The Royal Vauxhall Tavern is now officially too important to be considered simply as an asset to be sweated. The fight is now on to show that the free market should not always be totally free, and that there are more important measures of success than simply profit.
Last week we heard the fantastic news that the Royal Vauxhall Tavern has been listed by Historic England after a strong campaign by RVT future, supported by the local Labour Party, the Local Councillors, Lambeth Council and a broad community right across London, as well as right here in Vauxhall.
Amazingly the RVT is the first building to have ever been listed for its cultural significance for the LGBT community. EVER! And this shows how far the movement has come. It also shows a remarkable shift that the Tory Government didn’t bat an eyelid in listing it (no rumours of trying to oppose it came through via any channels to be me) so credit where it is due.
However its future is by no means secure and the fight to retain this iconic establishment as a living, breathing and working temple of fun will continue. As we have seen from various venues across London, there are simply not enough safeguards to protect sites against developers wishing to make huge profits at the expense of everything else. The Black Cap has huge ‘development potential as a residential site’ and the owners need only mothball the venue for a year to demonstrate it is ‘economically unviable as a business’ in order to change its use in planning terms and thereby give themselves a free run at building flats for sale at exorbitant prices. Residential development is now so profitable in part because the Tory Government have enshrined the right for housing developers to make 20% profit before things like affordable housing have to be considered.
Things for the RVT are slightly different but we are still at the mercy of the free (and becoming freer under the Tories) market. The Council owns the land around the RVT and thus it would need their consent for a large residential block to be developed. I’m pretty confident that for as long as Labour runs Lambeth, this will never be granted. The Council have also made the RVT an ‘asset of community value’ which means that should the site go up for sale, a community group must be allowed the time to fundraiser and bid. It also means that developers can’t simply open a wine bar or turn it into a Tesco metro, as the RVT is recognised as a leading cabaret venue. Sadly however the legislation remains a bit of a fig leaf, as there is no requirement to actually sell to the community group even if they do manage to raise the money. As with so much Tory policy, it’s a nice headline but the power and rights still remain with big business and big money.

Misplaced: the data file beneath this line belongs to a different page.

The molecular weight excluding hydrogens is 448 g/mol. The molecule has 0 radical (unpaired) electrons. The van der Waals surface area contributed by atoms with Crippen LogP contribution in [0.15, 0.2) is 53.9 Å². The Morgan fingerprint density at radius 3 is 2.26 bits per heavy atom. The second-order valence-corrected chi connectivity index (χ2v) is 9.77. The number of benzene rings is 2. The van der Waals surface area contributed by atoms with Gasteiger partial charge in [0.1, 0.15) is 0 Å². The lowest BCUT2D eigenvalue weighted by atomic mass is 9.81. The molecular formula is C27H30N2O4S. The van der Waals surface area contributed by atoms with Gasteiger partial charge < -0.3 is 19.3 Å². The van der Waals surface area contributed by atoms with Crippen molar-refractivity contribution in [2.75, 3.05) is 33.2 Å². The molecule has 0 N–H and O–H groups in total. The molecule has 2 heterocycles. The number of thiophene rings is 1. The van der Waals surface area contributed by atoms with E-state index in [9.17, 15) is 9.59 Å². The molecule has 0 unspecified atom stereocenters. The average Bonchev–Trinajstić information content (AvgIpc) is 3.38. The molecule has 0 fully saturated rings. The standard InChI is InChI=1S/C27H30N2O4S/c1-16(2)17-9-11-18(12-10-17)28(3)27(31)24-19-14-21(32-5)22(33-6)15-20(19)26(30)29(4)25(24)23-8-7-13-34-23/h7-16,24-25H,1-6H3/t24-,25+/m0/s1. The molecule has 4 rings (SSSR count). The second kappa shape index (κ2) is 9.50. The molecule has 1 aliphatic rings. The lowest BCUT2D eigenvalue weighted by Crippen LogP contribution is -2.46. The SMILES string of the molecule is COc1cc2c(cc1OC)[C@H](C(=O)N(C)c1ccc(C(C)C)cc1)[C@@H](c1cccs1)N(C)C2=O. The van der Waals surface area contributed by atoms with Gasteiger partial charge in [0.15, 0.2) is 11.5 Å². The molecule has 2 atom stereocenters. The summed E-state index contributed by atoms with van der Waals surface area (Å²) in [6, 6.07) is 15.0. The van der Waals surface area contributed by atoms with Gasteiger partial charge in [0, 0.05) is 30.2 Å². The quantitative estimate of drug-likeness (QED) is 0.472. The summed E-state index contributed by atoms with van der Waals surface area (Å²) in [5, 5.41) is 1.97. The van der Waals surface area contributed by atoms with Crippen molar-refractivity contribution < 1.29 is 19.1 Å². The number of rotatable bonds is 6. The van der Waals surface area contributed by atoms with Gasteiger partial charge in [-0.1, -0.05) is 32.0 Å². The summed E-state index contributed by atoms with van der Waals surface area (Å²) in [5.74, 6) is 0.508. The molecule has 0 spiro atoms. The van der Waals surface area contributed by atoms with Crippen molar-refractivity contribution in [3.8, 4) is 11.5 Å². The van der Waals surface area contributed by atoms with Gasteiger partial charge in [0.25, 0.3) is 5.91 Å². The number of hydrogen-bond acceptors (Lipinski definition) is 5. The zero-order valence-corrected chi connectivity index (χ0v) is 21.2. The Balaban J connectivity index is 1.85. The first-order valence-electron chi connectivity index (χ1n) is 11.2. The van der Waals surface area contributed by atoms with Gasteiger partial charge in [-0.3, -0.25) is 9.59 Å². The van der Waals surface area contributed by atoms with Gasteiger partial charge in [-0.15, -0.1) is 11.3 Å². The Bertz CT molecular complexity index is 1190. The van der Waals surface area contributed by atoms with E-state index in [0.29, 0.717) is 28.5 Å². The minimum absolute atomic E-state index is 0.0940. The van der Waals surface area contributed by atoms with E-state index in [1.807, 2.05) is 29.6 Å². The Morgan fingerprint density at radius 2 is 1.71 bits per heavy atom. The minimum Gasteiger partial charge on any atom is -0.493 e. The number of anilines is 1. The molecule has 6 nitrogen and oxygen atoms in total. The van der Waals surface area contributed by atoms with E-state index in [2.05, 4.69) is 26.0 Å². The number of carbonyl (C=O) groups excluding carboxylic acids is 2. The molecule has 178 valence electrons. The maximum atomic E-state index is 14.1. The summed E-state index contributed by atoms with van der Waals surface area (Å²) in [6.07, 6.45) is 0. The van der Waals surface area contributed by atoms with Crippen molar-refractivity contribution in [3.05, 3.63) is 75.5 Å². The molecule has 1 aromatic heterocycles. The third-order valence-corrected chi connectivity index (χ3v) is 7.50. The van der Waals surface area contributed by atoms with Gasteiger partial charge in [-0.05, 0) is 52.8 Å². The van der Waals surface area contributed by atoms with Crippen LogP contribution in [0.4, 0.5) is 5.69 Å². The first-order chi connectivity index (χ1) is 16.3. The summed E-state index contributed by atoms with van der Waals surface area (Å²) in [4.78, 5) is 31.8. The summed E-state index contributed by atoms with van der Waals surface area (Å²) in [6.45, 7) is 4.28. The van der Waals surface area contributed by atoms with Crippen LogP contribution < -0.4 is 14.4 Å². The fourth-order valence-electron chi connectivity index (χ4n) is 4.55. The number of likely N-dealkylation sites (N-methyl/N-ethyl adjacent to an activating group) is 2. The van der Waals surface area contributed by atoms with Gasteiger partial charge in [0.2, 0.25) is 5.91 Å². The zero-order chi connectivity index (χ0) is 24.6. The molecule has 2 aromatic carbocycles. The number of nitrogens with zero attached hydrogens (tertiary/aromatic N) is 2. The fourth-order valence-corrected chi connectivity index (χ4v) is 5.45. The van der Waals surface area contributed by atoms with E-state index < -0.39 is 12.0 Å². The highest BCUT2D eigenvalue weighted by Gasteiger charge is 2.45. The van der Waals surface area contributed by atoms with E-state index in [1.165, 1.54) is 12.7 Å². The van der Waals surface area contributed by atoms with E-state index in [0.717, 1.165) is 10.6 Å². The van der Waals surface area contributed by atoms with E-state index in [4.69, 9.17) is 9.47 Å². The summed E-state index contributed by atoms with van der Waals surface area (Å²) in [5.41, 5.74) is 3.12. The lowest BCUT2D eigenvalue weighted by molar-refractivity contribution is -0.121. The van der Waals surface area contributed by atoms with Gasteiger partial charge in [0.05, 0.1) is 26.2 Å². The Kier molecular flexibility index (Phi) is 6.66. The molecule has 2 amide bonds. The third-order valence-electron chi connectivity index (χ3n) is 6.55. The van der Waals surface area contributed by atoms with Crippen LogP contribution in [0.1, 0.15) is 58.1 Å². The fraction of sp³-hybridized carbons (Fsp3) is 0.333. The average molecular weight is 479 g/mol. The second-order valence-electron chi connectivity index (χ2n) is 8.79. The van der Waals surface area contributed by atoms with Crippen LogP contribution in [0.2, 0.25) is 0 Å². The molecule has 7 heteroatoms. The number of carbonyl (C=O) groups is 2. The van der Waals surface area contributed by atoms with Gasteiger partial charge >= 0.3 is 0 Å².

The actual running of the RVT is also at issue and reading this recent interview in Boyz with the current RVT management who are working with the Austrian developers, the same management who sold the building to developers, you can see that the pressure is now coming to demonstrate that the RVT is not economically viable. Whether this is really the case, or whether this is the early ‘evidencing’ in order to change use, change planning and build flats regardless is anyone’s guess and the more cynical amongst us see quite clearly the tactics being displayed. Local campaigners are now lobbying Boyz to get the other side of the story in order to provide some balance.
There is lots of talk at the moment about where the Labour Party sits on the political spectrum, but this principle is above party politics, beyond left and right. Some things are too important to be left to the free market, and the pursuit of profit should not be overwhelming in all cases. If the developers and the management do not feel they can make enough margin from redevelopment, or enough money running the RVT which remains closed much of the week, then they should sell back to the community and let them see whether they can run it as a community asset with a new business model not based on profit. Youth clubs and community centres generally do not run at a profit but that doesn’t mean they have no value. The RVT is more than just a business as Historic England have now formally recognised. Its value is social as well as economic. There must be a balance between the two.
There is also a lesson here for Councils such as Lambeth, who sold the property years ago for an absolute song. The ownership of land and buildings are the ‘means of production’ these days, certainly here in central London right by the Thames. Therefore the things communities value must be protected and enshrined so however the world or society changes, those commitments and protections remain. Once something is built and sold that’s it, and the RVT as an anchor in Vauxhall for the LGBT community, as well as its importance for the LBGT business community is too important to lose. We must fight, because once the RVT goes then the scene could go with it.